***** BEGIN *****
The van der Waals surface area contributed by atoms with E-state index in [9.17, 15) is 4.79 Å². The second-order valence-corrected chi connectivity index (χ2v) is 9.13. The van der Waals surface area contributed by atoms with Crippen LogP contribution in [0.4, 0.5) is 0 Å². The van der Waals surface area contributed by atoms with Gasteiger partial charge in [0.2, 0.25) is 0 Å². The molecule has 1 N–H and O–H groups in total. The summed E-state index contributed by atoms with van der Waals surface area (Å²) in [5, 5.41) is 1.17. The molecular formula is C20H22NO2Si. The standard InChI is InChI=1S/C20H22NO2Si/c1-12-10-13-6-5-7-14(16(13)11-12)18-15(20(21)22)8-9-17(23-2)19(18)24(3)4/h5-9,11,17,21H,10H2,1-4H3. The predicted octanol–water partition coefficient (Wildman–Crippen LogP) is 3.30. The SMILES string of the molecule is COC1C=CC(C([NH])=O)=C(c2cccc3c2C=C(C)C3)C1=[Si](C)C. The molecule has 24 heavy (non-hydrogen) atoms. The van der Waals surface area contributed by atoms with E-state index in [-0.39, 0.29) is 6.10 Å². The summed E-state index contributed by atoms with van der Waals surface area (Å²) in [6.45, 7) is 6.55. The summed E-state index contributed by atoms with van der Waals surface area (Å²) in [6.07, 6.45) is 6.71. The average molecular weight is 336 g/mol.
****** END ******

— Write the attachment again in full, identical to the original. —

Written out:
The van der Waals surface area contributed by atoms with E-state index in [9.17, 15) is 4.79 Å². The second-order valence-corrected chi connectivity index (χ2v) is 9.13. The van der Waals surface area contributed by atoms with Crippen LogP contribution in [0.4, 0.5) is 0 Å². The van der Waals surface area contributed by atoms with Gasteiger partial charge in [0.2, 0.25) is 0 Å². The molecule has 1 N–H and O–H groups in total. The summed E-state index contributed by atoms with van der Waals surface area (Å²) in [5, 5.41) is 1.17. The molecular formula is C20H22NO2Si. The standard InChI is InChI=1S/C20H22NO2Si/c1-12-10-13-6-5-7-14(16(13)11-12)18-15(20(21)22)8-9-17(23-2)19(18)24(3)4/h5-9,11,17,21H,10H2,1-4H3. The predicted octanol–water partition coefficient (Wildman–Crippen LogP) is 3.30. The SMILES string of the molecule is COC1C=CC(C([NH])=O)=C(c2cccc3c2C=C(C)C3)C1=[Si](C)C. The molecule has 24 heavy (non-hydrogen) atoms. The van der Waals surface area contributed by atoms with E-state index in [-0.39, 0.29) is 6.10 Å². The summed E-state index contributed by atoms with van der Waals surface area (Å²) in [6.45, 7) is 6.55. The summed E-state index contributed by atoms with van der Waals surface area (Å²) in [6.07, 6.45) is 6.71. The average molecular weight is 336 g/mol.